Brussels: Linking up anti-missile systems to protect NATO’s European nations would cost under 200 million euros (250 million dollars) over 10 years, the alliance’s secretary general Anders Fogh Rasmussen said on Wednesday.
“We have a sufficient intelligence to know that we’re faced with a real threat, with Iranian aspirations as regards missile technology and nuclear programmes,” Rasmussen told a press conference at NATO headquarters.
“For this additional cost of less than 200 million euros over 10 years you’ll get full coverage geographically as well as protection against the threat we can envisage today,” he added.
“It is not a big cost to get real protection against a real threat,” he said, adding that there was a growing consensus among NATO allies on the threats they face.
NATO is already developing an anti-missile system to protect its soldiers on missions, but the bigger plan would extend that protection to civilians as well.
Rasmussen said he was “confident” of getting agreement for his plan at a NATO summit in Lisbon in November.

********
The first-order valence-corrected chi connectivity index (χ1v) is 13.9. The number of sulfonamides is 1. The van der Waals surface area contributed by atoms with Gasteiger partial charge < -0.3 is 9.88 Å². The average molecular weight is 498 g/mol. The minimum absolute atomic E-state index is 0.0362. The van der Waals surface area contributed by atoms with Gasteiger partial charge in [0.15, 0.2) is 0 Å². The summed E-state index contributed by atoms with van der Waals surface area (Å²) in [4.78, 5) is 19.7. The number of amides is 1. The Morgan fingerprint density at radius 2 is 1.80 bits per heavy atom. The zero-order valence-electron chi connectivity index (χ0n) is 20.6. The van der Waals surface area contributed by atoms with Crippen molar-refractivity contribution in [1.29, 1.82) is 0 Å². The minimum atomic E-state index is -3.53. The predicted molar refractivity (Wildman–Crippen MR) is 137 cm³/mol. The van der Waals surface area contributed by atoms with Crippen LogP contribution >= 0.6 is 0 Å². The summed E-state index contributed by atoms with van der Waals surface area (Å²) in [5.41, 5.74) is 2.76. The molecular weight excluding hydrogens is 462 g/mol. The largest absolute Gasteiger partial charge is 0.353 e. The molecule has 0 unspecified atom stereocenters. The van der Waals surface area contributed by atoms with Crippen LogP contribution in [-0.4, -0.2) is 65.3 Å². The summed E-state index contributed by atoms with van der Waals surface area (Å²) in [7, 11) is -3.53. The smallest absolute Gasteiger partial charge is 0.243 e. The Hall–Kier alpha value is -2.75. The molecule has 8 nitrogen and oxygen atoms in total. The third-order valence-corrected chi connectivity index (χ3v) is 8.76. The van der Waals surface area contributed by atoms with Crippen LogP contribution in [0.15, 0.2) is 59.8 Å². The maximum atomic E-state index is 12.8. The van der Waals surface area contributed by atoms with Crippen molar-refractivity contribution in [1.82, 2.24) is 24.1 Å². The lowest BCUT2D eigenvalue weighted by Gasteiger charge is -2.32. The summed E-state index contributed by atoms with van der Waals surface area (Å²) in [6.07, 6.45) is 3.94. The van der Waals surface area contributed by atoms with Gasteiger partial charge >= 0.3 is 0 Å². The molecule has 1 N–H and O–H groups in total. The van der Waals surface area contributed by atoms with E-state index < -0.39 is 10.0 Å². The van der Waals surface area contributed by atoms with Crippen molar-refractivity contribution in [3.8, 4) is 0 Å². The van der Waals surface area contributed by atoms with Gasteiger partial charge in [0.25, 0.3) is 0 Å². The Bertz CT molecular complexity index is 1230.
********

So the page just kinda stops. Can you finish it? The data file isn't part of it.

“As far as military feasability is concerned, our military has investigated that carefully and will present a report to be discussed by ministers,” he assured.
“They’ll have solid ground to take a political decision.”
The command and control system would rely on the missile systems which are either already in place or under construction, such as the German and Dutch schemes and the one the United States intends to deploy in eastern Europe.
Rasmussen’s plans are different from the “shield” proposed by former US president George W. Bush, which fell amid Russian resistance.
It would “make sense, from political and military perspectives, to speak with Russia,” Rasmussen reiterated, after a series of recent overtures to Moscow inviting Russia to create a shared missile defence umbrella stretching from “Vancouver to Vladivostock.”